Deaths by County

Broward: 3
Collier: 0
Miami-Dade: 40
Monroe: 1

Cost of Damages by County

Broward: $100 million
Collier: $30 million
Miami-Dade: $25 billion
Monroe: $131 million

Recovery Efforts

Broward, Collier, Miami-Dade, and Monroe counties were declared disaster areas by then President George H. W. Bush. Recovery efforts began immediately after the storm with the establishment of a relief center at the South Florida Fairgrounds near West Palm Beach. During its operation, 5,500 tons of supplies were distributed to storm victims by more than 1,200 trucks. These efforts were conducted by more than 20,000 volunteers.

Military personnel constructed tent cities in Homestead and Florida City, the two hardest hit areas, which were capable of housing 3,800 people. Initially, they housed only 150 families, but filled up quickly once shelters located at area schools were closed in preparation for the start of the school year. Due to the influx of people, a sixth tent city was opened at the Miccosukee Indian Reservation. Mobile kitchens began making the rounds and more help arrived from the military's 82nd Airborne and the 10th Mountain divisions. Crime rates, which had seen a 50% increase because of looting following the storm, dropped upon their arrival.

Insurance Issues

Aside from the costly destruction and loss of life, one of the biggest problems that became apparent after Hurricane Andrew involved insurance. Nearly $16 billion in damages concerned insured losses. Because of the extent of damage, more than 600,000 claims were filed which resulted in 11 bankrupted companies and the loss of up to 20 percent or more of surplus by 30 others. In the end, nearly 930,000 policyholders were left holding the bag and some of the larger insurance companies opted to limit the coverage they offered Florida residents.

This brought about widespread reforms by Florida policymakers that included the creation of the Florida Hurricane Catastrophe Fund (CAT Fund) and what was to eventually become Citizens Property Insurance Corporation. Both of these entities were designed to provide insurance coverage to residents who were unable to obtain private-market coverage, and to serve as a back-up for insurance companies that offer coverage in Florida.

Construction Standards

Construction standards also saw a massive re-vamping after Hurricane Andrew when shoddy construction and "drive-by inspections" were discovered. John Gonzales, then Deputy Director of Public Works for the city of Port St. Lucie, and his team examined the damage in Miami where some of the lax standards were evident in Cutler Ridge. Most of the homes bore barrel tile roofs which weren't nailed down like they were supposed to have been. Even worse, they weren't secured in any way which allowed them to become projectiles when swept off roofs during Hurricane Andrew's winds which reached up to 177 mph.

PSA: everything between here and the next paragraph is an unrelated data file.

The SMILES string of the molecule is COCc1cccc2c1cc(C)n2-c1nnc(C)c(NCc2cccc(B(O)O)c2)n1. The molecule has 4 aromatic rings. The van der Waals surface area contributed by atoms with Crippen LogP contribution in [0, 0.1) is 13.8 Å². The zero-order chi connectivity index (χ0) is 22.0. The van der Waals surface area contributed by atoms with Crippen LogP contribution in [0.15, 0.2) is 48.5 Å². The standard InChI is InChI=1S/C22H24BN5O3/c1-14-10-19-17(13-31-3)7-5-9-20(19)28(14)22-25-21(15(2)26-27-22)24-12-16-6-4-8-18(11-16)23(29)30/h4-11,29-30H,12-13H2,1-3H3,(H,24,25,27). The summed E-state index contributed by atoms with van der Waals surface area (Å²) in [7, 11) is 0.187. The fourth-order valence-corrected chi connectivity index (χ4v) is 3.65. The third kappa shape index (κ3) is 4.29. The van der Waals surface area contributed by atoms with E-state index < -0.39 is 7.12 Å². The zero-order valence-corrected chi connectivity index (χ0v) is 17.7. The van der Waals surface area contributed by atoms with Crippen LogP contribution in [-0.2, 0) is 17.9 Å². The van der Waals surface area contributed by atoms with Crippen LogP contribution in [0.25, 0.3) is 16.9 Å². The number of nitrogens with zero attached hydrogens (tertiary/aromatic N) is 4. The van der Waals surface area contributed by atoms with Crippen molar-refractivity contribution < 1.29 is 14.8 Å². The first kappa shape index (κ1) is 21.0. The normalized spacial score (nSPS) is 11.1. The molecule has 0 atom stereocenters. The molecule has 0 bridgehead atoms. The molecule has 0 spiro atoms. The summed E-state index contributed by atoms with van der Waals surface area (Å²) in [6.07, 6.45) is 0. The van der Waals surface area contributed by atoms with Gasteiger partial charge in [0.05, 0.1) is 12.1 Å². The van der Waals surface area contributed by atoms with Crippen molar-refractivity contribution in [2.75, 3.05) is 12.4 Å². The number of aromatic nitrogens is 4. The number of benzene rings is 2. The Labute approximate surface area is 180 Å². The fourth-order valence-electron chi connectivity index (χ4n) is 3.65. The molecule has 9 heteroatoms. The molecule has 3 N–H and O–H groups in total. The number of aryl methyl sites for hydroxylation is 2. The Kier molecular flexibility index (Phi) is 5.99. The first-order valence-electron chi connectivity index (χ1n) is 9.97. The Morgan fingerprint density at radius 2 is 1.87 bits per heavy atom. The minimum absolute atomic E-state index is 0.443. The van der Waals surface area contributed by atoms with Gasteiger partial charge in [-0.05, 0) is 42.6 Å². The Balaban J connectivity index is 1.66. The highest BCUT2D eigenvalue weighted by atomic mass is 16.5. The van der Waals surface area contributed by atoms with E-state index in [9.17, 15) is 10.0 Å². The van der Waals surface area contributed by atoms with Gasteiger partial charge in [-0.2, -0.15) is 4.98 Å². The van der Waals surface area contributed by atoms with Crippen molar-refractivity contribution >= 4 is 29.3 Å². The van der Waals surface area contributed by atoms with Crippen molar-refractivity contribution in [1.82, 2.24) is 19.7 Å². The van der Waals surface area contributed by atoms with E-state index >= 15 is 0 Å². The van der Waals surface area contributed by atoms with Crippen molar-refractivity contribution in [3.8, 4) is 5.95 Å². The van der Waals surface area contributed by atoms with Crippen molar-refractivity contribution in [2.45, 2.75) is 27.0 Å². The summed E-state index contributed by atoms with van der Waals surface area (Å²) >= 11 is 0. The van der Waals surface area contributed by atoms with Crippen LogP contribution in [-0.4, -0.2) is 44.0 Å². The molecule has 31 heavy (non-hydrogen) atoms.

In 2002, Florida adopted its first statewide code - the Florida Building Code - which required more stringent building standards including the ability of new structures to withstand hurricane force winds and the installation of shutters or impact-resistant glass to protect doors and windows. The results of these new standards became apparent when back-to-back hurricanes, Frances and Jeanne, struck the Treasure Coast in 2004.

Further strengthening of 2002's Florida Building Code has included an increase in the wind speeds that new buildings must be able to withstand.

Emergency Management Response

Emergency response was also overhauled after many people arrived to help during recovery efforts after Andrew, but those efforts were hampered because there was little authority designating who was responsible for what.

A reciprocal aid agreement has been established between Florida and vendors charged with providing emergency supplies to ensure a rapid distribution. Likewise, the Orlando area now has a large staging ground for stocked supplies. A bonus to this overhaul is that supplies en route to disaster areas can now be tracked allowing for a better time estimate as to when the supplies will be available to affected residents.